Initially, Reba appears bitter about these developments. When her youngest daughter Kyra (Scarlett Pomers) asks her what she should call Barbara Jean, Reba tells her to “...just point at her in Wal-Mart and say, ‘There’s the woman that stole my daddy.’” Later, she breaks down in front of her family, shouting at her ex-husband, “We were supposed to grow old together!” and running out of her daughter’s dysfunctional wedding. By episode’s end, however, Reba has regained her composure and come to the realization that “Barbara Jean is not going to drown in a huge vat of Crisco oil.”
This suggests that Reba will, with time, adjust to her new life, despite a total lack of help from her family. Indeed, much of the show’s comedy comes from the fact that her perspective on recent events differs so much from the others involved. Her daughter’s reaction to pregnancy is, “I am so off the drill team,” and Brock advises dad-to-be Van to “Shake it off. Big game Saturday.” Reba is, naturally, incredulous at her family’s cavalier attitude, but seems to make little headway reasoning with them. Reba deals with Van’s arrival in her house, Cheyenne’s battle with morning sickness and first visit to a gynecologist, and Brock and Van’s obsession with football. In each situation, Reba appears to be sole source of logical thinking. McEntire is hardly an experienced comedienne, so having her remain rational amidst the turmoil leaves the more difficult comic bits to the more accomplished cast members.
Moreover, the show’s creators have created an additional comfort zone for McEntire by allowing her to play a character not far removed from herself. One would imagine that it’s easier to understand your character’s motivation if it is the same as your own would be in a similar situation. McEntire is known as a great country singer and role model, admired for her honesty and level-headedness. She seems to be someone you would want living next door, because she would always be making an extra apple pie that she’d need to unload on you, or insisting that, since her son is mowing the yard, he might as well be neighborly and do yours too. On Reba, McEntire comes across the same way.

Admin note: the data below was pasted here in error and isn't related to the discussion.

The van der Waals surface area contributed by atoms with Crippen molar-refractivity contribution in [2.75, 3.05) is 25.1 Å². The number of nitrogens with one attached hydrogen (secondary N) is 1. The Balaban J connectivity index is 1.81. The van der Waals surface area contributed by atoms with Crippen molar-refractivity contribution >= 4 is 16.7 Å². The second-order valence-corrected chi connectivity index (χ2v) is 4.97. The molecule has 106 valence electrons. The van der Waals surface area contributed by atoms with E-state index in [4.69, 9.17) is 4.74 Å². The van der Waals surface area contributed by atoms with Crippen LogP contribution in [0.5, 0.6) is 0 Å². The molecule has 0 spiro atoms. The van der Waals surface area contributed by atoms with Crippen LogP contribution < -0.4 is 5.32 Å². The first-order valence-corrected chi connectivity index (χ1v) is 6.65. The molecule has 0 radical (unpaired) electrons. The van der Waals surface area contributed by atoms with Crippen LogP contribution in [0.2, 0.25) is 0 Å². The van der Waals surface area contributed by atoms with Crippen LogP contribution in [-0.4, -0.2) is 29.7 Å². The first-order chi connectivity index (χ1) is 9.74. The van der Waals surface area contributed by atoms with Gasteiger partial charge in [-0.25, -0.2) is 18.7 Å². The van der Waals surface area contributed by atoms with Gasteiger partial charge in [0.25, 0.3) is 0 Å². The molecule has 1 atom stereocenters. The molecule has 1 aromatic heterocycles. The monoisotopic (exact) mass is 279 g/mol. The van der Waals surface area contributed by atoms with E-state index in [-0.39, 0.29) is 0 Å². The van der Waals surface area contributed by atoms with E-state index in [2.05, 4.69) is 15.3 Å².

An additional benefit of modeling Reba Hart’s personality after Reba McEntire’s is that it will not violate the expectations of long-time McEntire fans, thus driving them away from the series, and, because the persona is so darn likeable, this characterization will most likely create new Reba fans. Honestly, does anybody want to see the queen of country playing a rich society bitch or a man-hungry secretary? And, allowing Reba to be herself has apparently paid off, as the show has done well in the ratings both here and in Canada, and is a huge hit with women between the ages of 12 to 34, a key marketing group. Feedback to the show’s website, from both country and non-country viewers, indicates that viewers like Reba Hart, and enjoy McEntire’s portrayal of her.
This is not to say Reba is destined for the sitcom Hall of Fame. It’s not. The goal of a sitcom is to elicit laughter from its audience, obviously, and there were some long sections of the episodes I watched that just weren’t funny. Other segments were laugh-out-loud funny, but too often attempted jokes fell flat or were predictable. Having created such an ideal environment for their star, the writers now need to focus their attention on punching up and more evenly distributing the show’s jokes.
Despite some problems with writing, Reba should maintain good ratings, if for no other reason than the fact that its star is so genial. But you never know. In another year, Reba and Bette may be sitting backstage together at the Grammys, chanting a newly shared mantra, “TV sucks.” I hope not.